4 Tips How To Avoid Overbuying Merchandise For Your Retail Store

waving a white flag

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This post is for retail buyers, but here's a question: Do you know what makes a Rolls Royce a Rolls Royce?

Yes, they are totally custom-built. And yes, a very expensive automobile.

But what makes each car so costly are the redundant systems.

For example, there's not one set of brakes but three. For a Rolls Royce, those backup systems make an incredibly safe ride. That's why they get a premium price.

For a retailer buyer, redundancy is costly - that's money getting dusty on the sales floor!

How much redundant merchandise do you have on your shelf?

When I do business makeovers, owners are often shocked when I point out multiple products in a slow category. An example is a toy store featuring six children's play tea set brands. They gasp, "How did so many of THOSE get there?"

Like some evil gremlin came in and stocked their shelves with excess merchandise.

Is there a new trend you're riding, and you continually sell out? Did Oprah mention it in her magazine? Then maybe. Maybe it's OK.

But usually, it's just sloppy retail buying habits. Not gremlins.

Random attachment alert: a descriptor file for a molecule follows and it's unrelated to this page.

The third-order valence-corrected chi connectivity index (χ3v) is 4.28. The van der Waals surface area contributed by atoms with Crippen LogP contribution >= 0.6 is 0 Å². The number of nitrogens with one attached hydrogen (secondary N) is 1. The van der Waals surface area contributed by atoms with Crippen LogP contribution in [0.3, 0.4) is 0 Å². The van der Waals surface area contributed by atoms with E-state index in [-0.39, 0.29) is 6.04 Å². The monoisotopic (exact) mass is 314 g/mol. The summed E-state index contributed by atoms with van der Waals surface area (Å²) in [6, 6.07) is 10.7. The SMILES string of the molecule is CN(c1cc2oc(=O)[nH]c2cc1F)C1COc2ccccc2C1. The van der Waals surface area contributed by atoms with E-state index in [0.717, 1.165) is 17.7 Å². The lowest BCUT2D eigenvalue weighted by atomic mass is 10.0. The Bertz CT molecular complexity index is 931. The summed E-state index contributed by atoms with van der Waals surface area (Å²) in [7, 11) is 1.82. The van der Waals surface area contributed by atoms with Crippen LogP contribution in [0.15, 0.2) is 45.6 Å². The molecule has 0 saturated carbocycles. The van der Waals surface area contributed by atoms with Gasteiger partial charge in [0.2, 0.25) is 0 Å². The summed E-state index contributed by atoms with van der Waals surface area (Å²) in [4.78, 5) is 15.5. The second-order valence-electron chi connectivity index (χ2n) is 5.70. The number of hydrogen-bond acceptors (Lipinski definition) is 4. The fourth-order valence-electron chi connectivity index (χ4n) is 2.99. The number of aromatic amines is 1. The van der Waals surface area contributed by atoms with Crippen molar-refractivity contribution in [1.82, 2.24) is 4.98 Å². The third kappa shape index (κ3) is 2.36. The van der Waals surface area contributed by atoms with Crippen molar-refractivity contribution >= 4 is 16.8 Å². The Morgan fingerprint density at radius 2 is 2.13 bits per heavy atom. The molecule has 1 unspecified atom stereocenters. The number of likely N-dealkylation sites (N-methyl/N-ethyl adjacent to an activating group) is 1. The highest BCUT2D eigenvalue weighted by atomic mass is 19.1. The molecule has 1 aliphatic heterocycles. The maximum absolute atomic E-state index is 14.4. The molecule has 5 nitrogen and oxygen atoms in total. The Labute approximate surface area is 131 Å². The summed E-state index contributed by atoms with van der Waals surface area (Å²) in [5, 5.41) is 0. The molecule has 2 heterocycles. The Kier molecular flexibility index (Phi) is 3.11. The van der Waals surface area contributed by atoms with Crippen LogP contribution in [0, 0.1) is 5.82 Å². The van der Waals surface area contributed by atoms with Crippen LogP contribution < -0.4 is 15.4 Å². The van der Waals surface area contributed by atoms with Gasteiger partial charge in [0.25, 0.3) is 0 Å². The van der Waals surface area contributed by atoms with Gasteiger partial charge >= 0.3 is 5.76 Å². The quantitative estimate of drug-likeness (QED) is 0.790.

The danger with multiple products is that they are not "different enough," so you'll overwhelm your Feeler customers. They'll shut down.

Because they can't see any real differences, they'll either decide by price - what's on sale or the cheapest - or leave. Neither of which builds your personal fortunes.

4 Tips For Retail Buyers and How To Avoid Overbuying Merchandise:

1. Know your stock. Keep your best-sellers in stock by monitoring your POS category reports. Check sales within each category every week, and balance to outstanding orders.

2. Cull your stock. Cut those that continue in the bottom 20%- even if you really "love it."

3. Plan your stock. Before buying anything, make sure you know what it will replace. Impulse is for customers, not store buyers.

4. Build to your stock level. Create an optimal level of merchandise based on your POS reports, your merchandise turn, and profitability, then create your open-to-buy and buy-to-fill. If, for example, you found you had 48 child's tea sets in stock (eight of six styles), but you only sold one a month, that would take nearly four years to get your money back. 

In Sum

You can be the premium retailer in your area if you avoid being redundant. That starts with your retail merchandising.


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